In the land of the gospel amazing holy places visited

EDITOR’S NOTE: In celebration of the Christmas Season the author recalls his weeklong journey to Holy Land to retrace Jesus’ Footsteps in Jerusalem in the observance of 2000th year of HisIncarnation.

There are several popular sites in the Holy Land that are entirely different from what one used to imagine them in all his life. The best examples are the Grotto of Nativity, the House of the Holy Family, theJordan River, the Mountain of Temptation and the Dead Sea.

The Grotto of Nativity over which the Church of Nativity was built was the first holy place that stunned me in many ways.

As soon as we disembarked from the motorcoach of the Adam’s Travel Express – organizer of our pilgrimage in coordination with SwissAir, one of the world’s leading airlines – we immediately looked for the church’s main entrance so we could enter, but we could not find it. “Where’s the door,” we all cried. When our guide pointed to a four-foot-high opening, we gasped in disbelief. This entrance to basilica is too small that to enter it we had to bend over as we were entering a small tunnel or cave. Our guide told us that the door now named Door of Humility used to be big but it reduced in size in the 17th century, so that the Muslim could not ride into the church on their horses.

The imposing basilica is surrounded by three monastery buildings belonging to different Christian Churches.

As we surveyed the inside of the church more revelation greeted us.

We Filipinos tend to think of Jesus’ birthplace as a thatched hut stable with wooden troughs for oats and hays, and a file of fodder on which the three Wise Men knelt to worship “the new born child”. This is exactly how we make our Belen Manger during Christmas. But this is not we saw inside the church. The Holy Manger is hewn out of stone and covered with marble strips. In the eastern side of the cave is a circular recess, containing a large silver star which designates the spot where, as tradition has it, Jesus was born. The star has 14 points and is inscribed with a Latin inscription which translates, “Here Jesus Christ was born of the Virgin Mary”.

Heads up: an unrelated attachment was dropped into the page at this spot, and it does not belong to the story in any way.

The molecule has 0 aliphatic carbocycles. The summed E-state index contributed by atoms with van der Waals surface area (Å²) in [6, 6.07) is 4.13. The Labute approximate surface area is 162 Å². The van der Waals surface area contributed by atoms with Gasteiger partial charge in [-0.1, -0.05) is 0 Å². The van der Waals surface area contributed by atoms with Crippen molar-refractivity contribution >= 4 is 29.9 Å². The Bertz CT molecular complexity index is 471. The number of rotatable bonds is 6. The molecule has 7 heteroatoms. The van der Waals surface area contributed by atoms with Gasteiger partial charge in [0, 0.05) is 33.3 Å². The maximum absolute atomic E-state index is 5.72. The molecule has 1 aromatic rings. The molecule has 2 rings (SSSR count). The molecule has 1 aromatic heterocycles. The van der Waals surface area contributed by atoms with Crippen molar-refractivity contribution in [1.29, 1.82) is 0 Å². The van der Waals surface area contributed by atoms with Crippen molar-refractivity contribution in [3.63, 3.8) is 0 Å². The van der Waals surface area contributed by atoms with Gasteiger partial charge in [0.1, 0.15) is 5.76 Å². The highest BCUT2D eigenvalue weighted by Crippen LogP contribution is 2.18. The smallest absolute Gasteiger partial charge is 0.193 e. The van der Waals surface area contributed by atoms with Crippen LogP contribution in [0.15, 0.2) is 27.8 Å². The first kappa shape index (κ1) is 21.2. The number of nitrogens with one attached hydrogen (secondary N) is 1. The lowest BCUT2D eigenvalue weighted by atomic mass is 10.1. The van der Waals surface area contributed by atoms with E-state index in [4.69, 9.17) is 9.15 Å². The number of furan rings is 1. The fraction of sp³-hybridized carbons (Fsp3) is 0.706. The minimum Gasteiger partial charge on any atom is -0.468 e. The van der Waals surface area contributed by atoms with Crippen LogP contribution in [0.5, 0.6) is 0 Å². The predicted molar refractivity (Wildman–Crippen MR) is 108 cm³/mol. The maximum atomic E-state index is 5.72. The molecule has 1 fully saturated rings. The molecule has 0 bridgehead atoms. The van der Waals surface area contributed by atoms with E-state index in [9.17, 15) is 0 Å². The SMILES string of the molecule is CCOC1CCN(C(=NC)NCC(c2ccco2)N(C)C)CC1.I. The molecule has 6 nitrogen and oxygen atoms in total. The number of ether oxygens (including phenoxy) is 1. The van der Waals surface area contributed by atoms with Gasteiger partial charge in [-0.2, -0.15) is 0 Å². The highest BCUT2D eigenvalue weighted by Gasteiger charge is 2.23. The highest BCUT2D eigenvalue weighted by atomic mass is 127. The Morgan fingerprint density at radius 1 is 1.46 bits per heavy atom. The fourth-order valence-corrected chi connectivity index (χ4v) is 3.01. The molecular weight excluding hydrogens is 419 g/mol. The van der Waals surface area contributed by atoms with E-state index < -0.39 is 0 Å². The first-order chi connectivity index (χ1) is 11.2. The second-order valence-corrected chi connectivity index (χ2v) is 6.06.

Above the star is a remnant of Crusader mosaic depicting the revelation of the birth.

Grotto of Nativity has three altars: Altar of Christ Birth. Here a silver star lit by the light from 15 silver lamps representing the different Christian communities marks the traditional place of Jesus’ birth.
The two other altars that face each other across the cave are:

The Altar of the Manger, the place baby Jesus (Sto Niño) was laid after he was born.

The Altar of the Magi stands at the place where the Magi paid homage to the New Born Son of God.

We also discovered that the Home of the Holy Family in one’s imagination is different from reality. While one may tend to imagine their house with stairs but in reality there are none because it was in a cave called Grotto of the Holy Family in Nazareth.

In the Holy Land, we were told, one will still find a number of ancient one-room houses built over caves in the limestone rock. Some of these caves, in which the animals sleep, are exactly the same as one which was recognized as the birthplace of Jesus two centuries before Rome was Christianized.

Our next destination was the Jordan River, commonly believed to be the place where Jesus was baptized by John. The river was a surprise to us because we thought all along that it was like any ordinary rivers in the Philippines but it turned out to be as narrow , if not a little larger than, an old canal in Manila.

The thin forest that lined its banks gives the river a refreshing look. Added to this, the river’s water is crystal clear, clean and sweet-smelling.

Here we visited the “Yardenit” Baptismal Center which was built by numbers of the nearby Kinneret kibbutz (an Israeli cooperative) to receive big numbers of pilgrims that go to the place where the pilgrims renew their baptism. Cornelio de Guzman

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